We design and characterize new materials to optimize both incompressibility and hardness.
Superhard materials are used in many applications, from cutting and polishing tools to wear-resistant coatings. Diamond remains the hardest known material, despite years of synthetic and theoretical efforts to improve upon it. Designing new superhard materials are not only of great scientific interest, but also could be very useful. The Tolbert group in collaboration with the Kaner group has demonstrated that valence electron density and bond covalency can be used as design parameters for creating ultra-incompressible, superhard materials.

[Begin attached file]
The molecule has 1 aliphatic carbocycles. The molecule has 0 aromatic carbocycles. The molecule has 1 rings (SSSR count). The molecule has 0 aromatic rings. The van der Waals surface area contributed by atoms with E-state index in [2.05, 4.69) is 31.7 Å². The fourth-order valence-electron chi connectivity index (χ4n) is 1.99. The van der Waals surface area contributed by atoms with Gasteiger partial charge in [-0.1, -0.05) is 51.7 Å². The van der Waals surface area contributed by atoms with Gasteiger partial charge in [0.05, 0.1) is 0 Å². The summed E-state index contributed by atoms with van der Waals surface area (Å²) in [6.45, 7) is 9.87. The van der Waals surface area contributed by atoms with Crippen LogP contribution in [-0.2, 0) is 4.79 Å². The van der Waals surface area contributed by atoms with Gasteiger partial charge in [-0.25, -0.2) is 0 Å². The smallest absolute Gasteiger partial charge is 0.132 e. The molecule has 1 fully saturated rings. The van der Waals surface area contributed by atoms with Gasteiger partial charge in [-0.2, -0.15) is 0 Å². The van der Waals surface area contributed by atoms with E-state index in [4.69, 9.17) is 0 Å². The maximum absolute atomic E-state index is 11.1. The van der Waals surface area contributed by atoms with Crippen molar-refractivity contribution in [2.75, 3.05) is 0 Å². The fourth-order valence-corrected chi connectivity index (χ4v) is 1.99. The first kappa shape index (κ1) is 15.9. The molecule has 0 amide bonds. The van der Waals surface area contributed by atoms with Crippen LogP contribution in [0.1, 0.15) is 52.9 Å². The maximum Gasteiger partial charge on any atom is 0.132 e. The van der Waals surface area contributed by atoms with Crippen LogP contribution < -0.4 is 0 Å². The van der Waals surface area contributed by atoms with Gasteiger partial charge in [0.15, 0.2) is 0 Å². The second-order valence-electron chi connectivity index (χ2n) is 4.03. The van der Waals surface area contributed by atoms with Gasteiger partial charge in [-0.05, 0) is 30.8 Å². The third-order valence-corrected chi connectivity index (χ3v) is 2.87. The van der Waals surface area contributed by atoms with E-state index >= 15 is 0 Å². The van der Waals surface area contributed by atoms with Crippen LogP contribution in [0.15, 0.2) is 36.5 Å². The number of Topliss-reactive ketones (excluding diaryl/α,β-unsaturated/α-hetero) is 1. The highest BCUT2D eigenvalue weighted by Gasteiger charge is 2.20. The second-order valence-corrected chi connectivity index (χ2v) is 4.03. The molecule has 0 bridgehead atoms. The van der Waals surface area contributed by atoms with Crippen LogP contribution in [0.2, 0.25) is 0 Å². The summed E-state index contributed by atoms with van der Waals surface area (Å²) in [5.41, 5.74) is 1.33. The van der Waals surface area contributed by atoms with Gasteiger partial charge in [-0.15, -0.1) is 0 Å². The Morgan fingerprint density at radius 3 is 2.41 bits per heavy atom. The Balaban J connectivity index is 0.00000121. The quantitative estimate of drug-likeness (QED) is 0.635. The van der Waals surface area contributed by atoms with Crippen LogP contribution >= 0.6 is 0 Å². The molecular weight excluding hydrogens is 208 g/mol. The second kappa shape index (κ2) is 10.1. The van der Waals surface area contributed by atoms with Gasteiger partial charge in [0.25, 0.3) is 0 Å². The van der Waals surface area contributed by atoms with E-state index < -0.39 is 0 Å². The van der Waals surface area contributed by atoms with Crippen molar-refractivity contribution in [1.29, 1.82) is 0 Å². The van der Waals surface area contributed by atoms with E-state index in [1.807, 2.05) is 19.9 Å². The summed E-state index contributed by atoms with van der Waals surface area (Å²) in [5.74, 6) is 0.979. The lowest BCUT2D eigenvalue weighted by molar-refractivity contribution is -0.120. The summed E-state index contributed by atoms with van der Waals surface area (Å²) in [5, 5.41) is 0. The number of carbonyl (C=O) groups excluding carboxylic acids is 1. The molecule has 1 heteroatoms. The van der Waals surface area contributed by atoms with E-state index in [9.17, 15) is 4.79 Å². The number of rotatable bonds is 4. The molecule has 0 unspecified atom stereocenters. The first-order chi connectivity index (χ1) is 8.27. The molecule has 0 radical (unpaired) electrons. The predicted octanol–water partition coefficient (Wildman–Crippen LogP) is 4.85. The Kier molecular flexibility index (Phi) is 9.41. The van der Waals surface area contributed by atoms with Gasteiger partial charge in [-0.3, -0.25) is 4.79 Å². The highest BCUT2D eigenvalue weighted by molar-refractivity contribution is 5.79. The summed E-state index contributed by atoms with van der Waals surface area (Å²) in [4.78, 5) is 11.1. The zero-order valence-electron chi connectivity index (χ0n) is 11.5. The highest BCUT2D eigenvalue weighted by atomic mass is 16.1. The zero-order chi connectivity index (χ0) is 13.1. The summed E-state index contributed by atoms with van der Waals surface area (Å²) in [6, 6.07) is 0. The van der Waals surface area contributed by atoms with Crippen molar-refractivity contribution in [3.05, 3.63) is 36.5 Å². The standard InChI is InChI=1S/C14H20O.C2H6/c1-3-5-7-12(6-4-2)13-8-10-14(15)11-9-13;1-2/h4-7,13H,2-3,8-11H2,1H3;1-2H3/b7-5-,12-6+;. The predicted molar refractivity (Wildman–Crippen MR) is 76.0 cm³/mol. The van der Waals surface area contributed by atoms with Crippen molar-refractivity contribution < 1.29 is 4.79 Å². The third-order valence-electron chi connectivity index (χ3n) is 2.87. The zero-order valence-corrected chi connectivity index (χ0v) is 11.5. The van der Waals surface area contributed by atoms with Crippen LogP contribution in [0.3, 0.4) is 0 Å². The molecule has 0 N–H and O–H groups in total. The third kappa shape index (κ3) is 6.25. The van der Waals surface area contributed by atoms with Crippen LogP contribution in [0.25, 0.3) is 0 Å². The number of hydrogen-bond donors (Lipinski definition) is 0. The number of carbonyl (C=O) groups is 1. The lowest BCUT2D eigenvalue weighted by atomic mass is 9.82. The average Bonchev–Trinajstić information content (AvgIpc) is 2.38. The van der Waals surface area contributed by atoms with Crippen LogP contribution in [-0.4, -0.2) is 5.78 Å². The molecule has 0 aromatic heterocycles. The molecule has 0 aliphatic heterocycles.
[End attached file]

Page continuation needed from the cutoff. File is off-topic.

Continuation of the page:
In designing new superhard materials, we want to optimize both incompressibility and hardness. Hardness has been the traditional gauge of a material's mechanical strength and the relationships between hardness, shear strength, incompressibility, and Young's modulus have been studied extensively. Understanding the connections between these properties is an important aspect of predicting new, potential superhard materials. Through hardness tests and diffraction measurements, OsB2 has been determined to be an ultra-incompressible, hard material, whose incompressibility could rival c-BN, but can only scratch sapphire. ReB2 has been shown to scratch diamond with a high bulk modulus of 360 GPa and is able to support a remarkably high differential stress.
This combination of properties suggests that these dense metal borides may find application in cutting when the formation of carbides prevents the use of traditional materials such as diamond.